What Are the Different Types of Docks?

When buying a dock for your property, you may be confused by all the available types. This article will provide you with information on Floating docks, Stationary docks, Piling docks, and Wheel-ins. Having a clear understanding of these docks will help you make the right decision. We’ll start with what each type looks like to understand these differences.

Floating docks

Floating docks can be designed for various water depths, including lakes, rivers, and oceans. They are constructed with galvanized steel or aluminum frames that offer comparable strength, durability, and corrosion resistance. In addition, the tanks used in floating docks are top-of-the-line and can be custom-built to any load requirement. Additionally, the frames and floats are available in various styles and colors. An example of this is dock construction Texas.

Floating docks are becoming a staple in various settings, including commercial, residential and governmental. The guidelines and regulations for commercial and governmental docks may be more stringent. Homeowner’s associations and local building codes may also have specific rules regarding docking structures. Therefore, it is essential to research the legal requirements of each setting before making a final decision. However, floating docks are often easier to install than their land-based counterparts.

Stationary docks

Stationary docks are typically built on permanent pilings buried into the ground. Fixed docks are more stable than floating docks and are ideal for areas with high water levels. These docks can be constructed with wood or steel pilings, but wood pilings are preferred in saltwater environments. Stationary docks are an excellent choice for docks in neighborhoods with a lot of boat traffic. Because they are permanently fixed in place, they can withstand extreme changes in water levels and are easier to access by boat.

The advantage of stationary docks is that they provide a stable base to rest and relax. They can also be an attractive complementary extension of a residential building. One of the most significant disadvantages of stationary docks is that their gap can be compromised when water levels are low, making it difficult to step on or off. Fortunately, adjustable-gap docks are easy to assemble and adjust to different water levels. If you don’t want to worry about water levels, a stationary dock may be the best option.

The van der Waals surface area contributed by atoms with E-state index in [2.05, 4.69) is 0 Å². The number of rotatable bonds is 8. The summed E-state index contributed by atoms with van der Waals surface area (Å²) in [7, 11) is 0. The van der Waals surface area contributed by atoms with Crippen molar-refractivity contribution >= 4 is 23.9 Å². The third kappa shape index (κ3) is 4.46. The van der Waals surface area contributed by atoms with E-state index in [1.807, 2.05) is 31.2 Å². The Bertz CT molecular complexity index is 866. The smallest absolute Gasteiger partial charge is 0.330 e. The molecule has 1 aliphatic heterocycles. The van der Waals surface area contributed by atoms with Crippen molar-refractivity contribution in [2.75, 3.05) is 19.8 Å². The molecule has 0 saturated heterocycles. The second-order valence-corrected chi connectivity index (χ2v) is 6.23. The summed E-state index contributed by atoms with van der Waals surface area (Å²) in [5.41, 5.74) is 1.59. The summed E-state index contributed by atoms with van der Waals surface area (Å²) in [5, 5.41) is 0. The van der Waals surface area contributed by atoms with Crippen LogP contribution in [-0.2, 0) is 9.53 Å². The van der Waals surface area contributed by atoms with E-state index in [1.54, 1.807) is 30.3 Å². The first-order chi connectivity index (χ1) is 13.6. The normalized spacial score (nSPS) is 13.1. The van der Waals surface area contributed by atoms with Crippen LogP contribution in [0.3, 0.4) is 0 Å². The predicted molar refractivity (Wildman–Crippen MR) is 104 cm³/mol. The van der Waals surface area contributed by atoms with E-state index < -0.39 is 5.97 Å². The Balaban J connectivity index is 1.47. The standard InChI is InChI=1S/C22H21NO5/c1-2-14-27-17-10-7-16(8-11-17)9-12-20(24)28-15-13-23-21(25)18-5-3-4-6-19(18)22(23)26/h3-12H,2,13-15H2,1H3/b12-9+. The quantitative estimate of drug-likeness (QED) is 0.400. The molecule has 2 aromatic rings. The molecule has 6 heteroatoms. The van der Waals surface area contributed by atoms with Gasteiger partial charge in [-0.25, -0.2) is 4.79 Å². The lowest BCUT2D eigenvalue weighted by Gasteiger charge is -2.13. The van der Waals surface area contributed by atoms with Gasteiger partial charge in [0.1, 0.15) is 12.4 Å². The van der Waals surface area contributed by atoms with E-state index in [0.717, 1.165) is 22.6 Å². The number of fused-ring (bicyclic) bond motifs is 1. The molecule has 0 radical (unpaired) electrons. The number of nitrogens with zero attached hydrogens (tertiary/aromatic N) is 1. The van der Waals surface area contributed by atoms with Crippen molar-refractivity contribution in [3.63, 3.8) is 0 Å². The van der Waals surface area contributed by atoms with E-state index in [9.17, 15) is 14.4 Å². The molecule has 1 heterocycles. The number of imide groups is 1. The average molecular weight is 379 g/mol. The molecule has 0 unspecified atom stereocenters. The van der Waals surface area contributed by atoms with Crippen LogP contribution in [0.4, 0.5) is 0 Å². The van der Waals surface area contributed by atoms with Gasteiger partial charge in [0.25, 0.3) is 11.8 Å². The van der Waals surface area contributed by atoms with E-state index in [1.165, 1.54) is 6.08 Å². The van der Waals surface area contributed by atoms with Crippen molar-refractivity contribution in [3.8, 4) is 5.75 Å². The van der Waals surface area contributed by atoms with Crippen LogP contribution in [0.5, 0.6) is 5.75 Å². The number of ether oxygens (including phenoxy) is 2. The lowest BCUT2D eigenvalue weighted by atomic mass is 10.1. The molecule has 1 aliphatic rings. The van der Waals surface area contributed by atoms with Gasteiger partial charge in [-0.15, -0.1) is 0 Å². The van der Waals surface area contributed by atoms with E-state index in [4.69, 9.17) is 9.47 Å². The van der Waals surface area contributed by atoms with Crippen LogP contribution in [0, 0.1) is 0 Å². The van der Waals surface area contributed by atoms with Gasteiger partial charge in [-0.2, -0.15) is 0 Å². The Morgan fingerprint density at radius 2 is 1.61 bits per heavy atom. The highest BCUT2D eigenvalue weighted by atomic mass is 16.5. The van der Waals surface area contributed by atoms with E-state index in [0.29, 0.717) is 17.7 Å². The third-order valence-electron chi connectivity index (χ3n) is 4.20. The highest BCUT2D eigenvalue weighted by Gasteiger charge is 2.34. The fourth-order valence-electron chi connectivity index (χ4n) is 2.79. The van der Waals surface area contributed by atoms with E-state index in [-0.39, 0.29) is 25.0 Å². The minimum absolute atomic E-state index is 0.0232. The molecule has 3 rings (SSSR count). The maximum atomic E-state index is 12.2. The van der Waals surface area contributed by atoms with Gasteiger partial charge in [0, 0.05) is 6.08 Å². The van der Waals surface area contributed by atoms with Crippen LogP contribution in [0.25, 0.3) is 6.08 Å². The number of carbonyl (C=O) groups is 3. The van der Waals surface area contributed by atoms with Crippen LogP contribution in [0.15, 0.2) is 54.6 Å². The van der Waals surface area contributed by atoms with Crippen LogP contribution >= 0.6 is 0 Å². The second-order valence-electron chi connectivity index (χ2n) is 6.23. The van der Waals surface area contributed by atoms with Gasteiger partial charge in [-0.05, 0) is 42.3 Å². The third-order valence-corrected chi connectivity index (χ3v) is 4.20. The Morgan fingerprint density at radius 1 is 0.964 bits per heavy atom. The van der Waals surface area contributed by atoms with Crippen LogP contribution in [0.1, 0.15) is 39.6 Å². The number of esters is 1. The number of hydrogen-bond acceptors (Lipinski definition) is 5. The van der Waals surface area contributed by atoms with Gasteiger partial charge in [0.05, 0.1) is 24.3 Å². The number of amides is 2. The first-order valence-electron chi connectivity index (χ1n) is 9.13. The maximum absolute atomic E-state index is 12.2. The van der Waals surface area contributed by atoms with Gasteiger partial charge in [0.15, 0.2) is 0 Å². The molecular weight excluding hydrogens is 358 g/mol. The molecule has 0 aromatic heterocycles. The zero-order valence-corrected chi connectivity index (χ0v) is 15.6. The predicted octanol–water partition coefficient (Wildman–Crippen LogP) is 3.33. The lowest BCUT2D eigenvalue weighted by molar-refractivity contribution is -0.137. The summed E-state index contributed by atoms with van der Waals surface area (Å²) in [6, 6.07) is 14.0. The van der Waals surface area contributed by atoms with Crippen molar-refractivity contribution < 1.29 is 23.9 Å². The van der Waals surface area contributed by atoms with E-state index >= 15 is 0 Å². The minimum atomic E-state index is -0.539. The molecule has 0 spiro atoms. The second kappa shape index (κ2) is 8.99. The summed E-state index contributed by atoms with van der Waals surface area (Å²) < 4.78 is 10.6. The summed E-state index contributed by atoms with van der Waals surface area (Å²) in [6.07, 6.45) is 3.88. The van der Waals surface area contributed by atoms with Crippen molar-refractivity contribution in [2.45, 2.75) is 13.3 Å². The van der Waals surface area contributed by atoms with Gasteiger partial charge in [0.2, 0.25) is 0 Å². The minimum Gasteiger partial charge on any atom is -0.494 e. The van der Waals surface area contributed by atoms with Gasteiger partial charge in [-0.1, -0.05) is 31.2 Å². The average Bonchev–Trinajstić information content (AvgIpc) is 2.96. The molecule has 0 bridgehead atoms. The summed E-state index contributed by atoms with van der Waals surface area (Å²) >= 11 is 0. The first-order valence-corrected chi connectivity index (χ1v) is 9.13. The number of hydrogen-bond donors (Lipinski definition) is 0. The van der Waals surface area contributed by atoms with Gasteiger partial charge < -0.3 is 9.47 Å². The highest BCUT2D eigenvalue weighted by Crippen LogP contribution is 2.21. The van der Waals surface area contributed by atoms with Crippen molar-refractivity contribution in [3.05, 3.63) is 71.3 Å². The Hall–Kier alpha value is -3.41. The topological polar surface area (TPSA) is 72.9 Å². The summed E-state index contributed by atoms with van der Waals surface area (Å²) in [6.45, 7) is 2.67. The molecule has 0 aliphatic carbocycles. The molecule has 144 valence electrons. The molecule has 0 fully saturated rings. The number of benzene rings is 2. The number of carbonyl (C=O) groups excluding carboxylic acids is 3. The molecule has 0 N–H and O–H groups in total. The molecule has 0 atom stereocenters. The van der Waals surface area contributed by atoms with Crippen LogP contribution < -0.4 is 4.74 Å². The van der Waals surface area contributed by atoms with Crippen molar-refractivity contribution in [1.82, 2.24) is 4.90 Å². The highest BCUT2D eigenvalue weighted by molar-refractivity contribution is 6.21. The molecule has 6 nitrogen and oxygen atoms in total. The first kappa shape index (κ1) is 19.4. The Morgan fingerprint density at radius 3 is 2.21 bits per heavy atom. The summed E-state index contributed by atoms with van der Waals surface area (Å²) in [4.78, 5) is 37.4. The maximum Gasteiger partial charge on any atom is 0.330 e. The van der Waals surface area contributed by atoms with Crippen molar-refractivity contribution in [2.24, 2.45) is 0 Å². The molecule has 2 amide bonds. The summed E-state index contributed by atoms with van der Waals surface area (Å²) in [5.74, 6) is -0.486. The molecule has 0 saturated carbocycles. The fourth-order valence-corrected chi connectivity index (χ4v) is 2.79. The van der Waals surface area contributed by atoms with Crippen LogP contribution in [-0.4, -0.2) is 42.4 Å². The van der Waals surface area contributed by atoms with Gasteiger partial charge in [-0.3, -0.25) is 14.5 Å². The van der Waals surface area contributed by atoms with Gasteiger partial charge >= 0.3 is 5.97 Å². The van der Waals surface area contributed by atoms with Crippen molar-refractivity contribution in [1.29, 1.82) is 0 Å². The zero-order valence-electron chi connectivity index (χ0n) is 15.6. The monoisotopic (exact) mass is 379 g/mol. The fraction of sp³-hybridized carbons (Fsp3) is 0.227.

Piling docks

Piling docks are made of various materials, but one of the most common is wood. Water can cause accelerated rotting because it soaks into the wood deeply. Water can also lead to a collapse of the dock’s platform. To prevent this, apply waterproof paint to the wooden parts. If you notice extensive rotting, consider replacing the dock. A licensed professional can determine if you need to replace the dock entirely or repair it.

There are several benefits to piling docks. They can withstand strong currents and are highly stable. However, they are not flexible and may not suit all situations. Nonetheless, they are a good choice if you want a fishing dock or a large watercraft. However, it requires careful planning and a budget, and mistakes can cost you thousands. If you’re considering getting a piling dock for your lake, read on to learn more about the advantages of piling docks.

Wheel-in docks

Many waterfront property owners insist on getting a wheel-in-style dock. This style can be easy to transport and install. Dock dealers and manufacturers promote their prices by claiming that they are easy to roll. However, it’s not that simple. Before buying a wheel-in dock, check that the installation site is level and sloping gently into the lake. Without proper preparation, you can’t put it in place, including a firm sandy bottom.

If your waterfront is sloped gently, a 32-foot wheel-in dock will fit perfectly. However, many people don’t have an ideal waterfront for a large dock. In such a case, you can still get a 16-foot wheel-in dock that’s easily separated into two 16-foot sections. It is also possible to purchase a single-piece wheel-in dock and then have it delivered to your waterfront for free.

Composite plastic docks

Until the recent arrival of composite materials, they built most docks with various materials and methods. However, composite materials and methods reduced construction time and allowed docks to be constructed off-site. Composite docks were designed with energy absorption in mind. They incorporated a new design into the design of the T-head, and new pilings were joined using methyl methacrylate adhesive and stainless steel bolts.

Although wood is cheaper, it can warp and weather, requiring constant maintenance. It is also not as durable as composite and needs regular painting and repair of rotten slabs. On the other hand, composite docks have significantly advanced over the past 30 years and are much more reliable than ever before. As a result, there are virtually no problems with composite docks, and their longevity is hard to beat. Here’s a look at some of the pros and cons of composite docks.